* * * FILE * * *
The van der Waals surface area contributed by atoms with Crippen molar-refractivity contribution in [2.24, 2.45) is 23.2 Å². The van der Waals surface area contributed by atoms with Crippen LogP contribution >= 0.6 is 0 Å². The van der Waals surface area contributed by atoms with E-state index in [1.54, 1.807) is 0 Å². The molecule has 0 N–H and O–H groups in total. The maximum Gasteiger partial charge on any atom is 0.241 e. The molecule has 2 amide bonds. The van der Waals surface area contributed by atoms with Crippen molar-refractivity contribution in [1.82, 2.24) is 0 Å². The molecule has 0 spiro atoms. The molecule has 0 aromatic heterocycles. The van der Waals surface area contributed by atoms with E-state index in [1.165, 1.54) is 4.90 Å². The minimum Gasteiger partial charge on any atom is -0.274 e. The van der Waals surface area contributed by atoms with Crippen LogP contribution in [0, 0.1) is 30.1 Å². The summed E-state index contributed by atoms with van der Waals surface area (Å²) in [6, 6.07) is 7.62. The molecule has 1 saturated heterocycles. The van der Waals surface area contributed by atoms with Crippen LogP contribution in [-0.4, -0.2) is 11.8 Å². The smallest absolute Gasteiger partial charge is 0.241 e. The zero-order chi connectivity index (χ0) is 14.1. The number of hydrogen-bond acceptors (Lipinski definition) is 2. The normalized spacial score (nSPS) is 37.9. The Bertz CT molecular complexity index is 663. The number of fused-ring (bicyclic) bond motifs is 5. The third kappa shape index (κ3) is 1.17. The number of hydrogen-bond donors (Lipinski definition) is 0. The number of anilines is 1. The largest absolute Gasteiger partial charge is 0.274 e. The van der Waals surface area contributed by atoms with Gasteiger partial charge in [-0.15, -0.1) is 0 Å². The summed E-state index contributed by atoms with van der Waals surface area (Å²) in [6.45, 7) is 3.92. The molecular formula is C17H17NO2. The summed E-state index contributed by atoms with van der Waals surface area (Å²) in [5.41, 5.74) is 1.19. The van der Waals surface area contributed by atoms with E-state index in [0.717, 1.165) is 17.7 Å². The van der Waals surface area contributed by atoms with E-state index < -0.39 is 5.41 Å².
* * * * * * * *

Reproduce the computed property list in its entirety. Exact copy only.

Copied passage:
The van der Waals surface area contributed by atoms with Crippen molar-refractivity contribution in [2.24, 2.45) is 23.2 Å². The van der Waals surface area contributed by atoms with Crippen LogP contribution >= 0.6 is 0 Å². The van der Waals surface area contributed by atoms with E-state index in [1.54, 1.807) is 0 Å². The molecule has 0 N–H and O–H groups in total. The maximum Gasteiger partial charge on any atom is 0.241 e. The molecule has 2 amide bonds. The van der Waals surface area contributed by atoms with Crippen molar-refractivity contribution in [1.82, 2.24) is 0 Å². The molecule has 0 spiro atoms. The molecule has 0 aromatic heterocycles. The van der Waals surface area contributed by atoms with E-state index in [1.165, 1.54) is 4.90 Å². The minimum Gasteiger partial charge on any atom is -0.274 e. The van der Waals surface area contributed by atoms with Crippen LogP contribution in [0, 0.1) is 30.1 Å². The summed E-state index contributed by atoms with van der Waals surface area (Å²) in [6, 6.07) is 7.62. The molecule has 1 saturated heterocycles. The van der Waals surface area contributed by atoms with Crippen LogP contribution in [-0.4, -0.2) is 11.8 Å². The smallest absolute Gasteiger partial charge is 0.241 e. The zero-order chi connectivity index (χ0) is 14.1. The number of hydrogen-bond acceptors (Lipinski definition) is 2. The normalized spacial score (nSPS) is 37.9. The Bertz CT molecular complexity index is 663. The number of fused-ring (bicyclic) bond motifs is 5. The third kappa shape index (κ3) is 1.17. The number of hydrogen-bond donors (Lipinski definition) is 0. The number of anilines is 1. The largest absolute Gasteiger partial charge is 0.274 e. The van der Waals surface area contributed by atoms with Gasteiger partial charge in [-0.15, -0.1) is 0 Å². The summed E-state index contributed by atoms with van der Waals surface area (Å²) in [6.45, 7) is 3.92. The molecular formula is C17H17NO2. The summed E-state index contributed by atoms with van der Waals surface area (Å²) in [5.41, 5.74) is 1.19. The van der Waals surface area contributed by atoms with E-state index in [0.717, 1.165) is 17.7 Å². The van der Waals surface area contributed by atoms with E-state index < -0.39 is 5.41 Å².